Immunomodulatory effect of thymoquinone on atopic dermatitis

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Abstract

Background:

Atopic dermatitis (AD) or atopic eczema is a skin disease characterized with itching, increased serum level of immunoglobulin E, and peripheral eosinophilia. Thymoquinone (TQ) is an important ingredient of Nigella sativa seeds having antioxidant and anti-inflammatory effects.

Objective:

Present study investigates the immunomodulatory effects of Thymoquinone (TQ) in mice model of atopic dermatitis.

Methods:

Ear pinnas of mice were sensitized and challenged with DNCB (2–4 di nitro chloro benzene) to induce AD-like lesions. The mice were then treated with TQ and tacrolimus, both orally and topically. Ear thickness and weight were measured along with gross changes. Total and differential leukocyte counts were measured in blood. Total serum IgE levels were measured by enzyme linked immunosorbent assay (ELISA). The mRNA expression levels of IL-4, IL-5, and IFN-γ in ear tissue were measured using reverse transcription polymerase chain reaction (RT-PCR).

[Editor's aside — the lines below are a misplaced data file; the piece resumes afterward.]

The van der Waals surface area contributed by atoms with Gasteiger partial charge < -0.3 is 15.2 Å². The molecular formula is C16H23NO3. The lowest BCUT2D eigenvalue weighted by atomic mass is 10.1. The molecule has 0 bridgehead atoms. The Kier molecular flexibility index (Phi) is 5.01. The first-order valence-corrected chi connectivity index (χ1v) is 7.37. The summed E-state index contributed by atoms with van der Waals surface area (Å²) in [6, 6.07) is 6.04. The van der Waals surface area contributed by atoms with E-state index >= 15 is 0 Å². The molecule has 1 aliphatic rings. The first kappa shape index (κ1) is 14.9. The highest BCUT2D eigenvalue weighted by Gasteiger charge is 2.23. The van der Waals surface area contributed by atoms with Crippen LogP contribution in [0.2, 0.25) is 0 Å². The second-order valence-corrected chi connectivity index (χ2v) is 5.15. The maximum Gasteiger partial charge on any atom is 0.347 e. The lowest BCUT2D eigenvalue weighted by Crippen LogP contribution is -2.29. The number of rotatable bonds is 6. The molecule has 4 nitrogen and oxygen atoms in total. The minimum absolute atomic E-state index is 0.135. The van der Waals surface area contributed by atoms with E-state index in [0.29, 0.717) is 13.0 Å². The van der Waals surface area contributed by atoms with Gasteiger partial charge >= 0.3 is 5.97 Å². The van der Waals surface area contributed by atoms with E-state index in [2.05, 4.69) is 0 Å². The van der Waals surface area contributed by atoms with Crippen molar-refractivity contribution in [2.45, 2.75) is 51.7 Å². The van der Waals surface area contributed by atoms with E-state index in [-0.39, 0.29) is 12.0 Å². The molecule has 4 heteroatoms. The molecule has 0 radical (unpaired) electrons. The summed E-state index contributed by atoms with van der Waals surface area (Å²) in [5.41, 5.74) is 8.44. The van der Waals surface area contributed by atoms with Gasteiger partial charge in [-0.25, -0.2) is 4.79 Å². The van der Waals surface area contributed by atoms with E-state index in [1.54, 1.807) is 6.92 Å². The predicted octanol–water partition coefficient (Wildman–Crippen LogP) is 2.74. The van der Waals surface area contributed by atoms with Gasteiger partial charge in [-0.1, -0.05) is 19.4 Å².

Results:

Both oral and topical thymoquinone showed the potential to improve atopic dermatitis by significantly reducing the inflammatory cells infiltration in the blood (p < 0.001) and improving the dermatitis score (p < 0.001). Significant reduction in ear thickness (p < 0.001) and IgE levels (p < 0.001) were also observed. TQ and tacrolimus also significantly attenuated mRNA expression levels of IL-4, IL-5 and IFN-γ (p < 0.001).

Conclusions & clinical relevance:

Taken together, our results showed that oral and topical application of thymoquinone exerts immunomodulatory effects in animal model of atopic dermatitis, suggesting further studies and clinical trials to establish it as a candidate nutraceutical for the treatment of AD.

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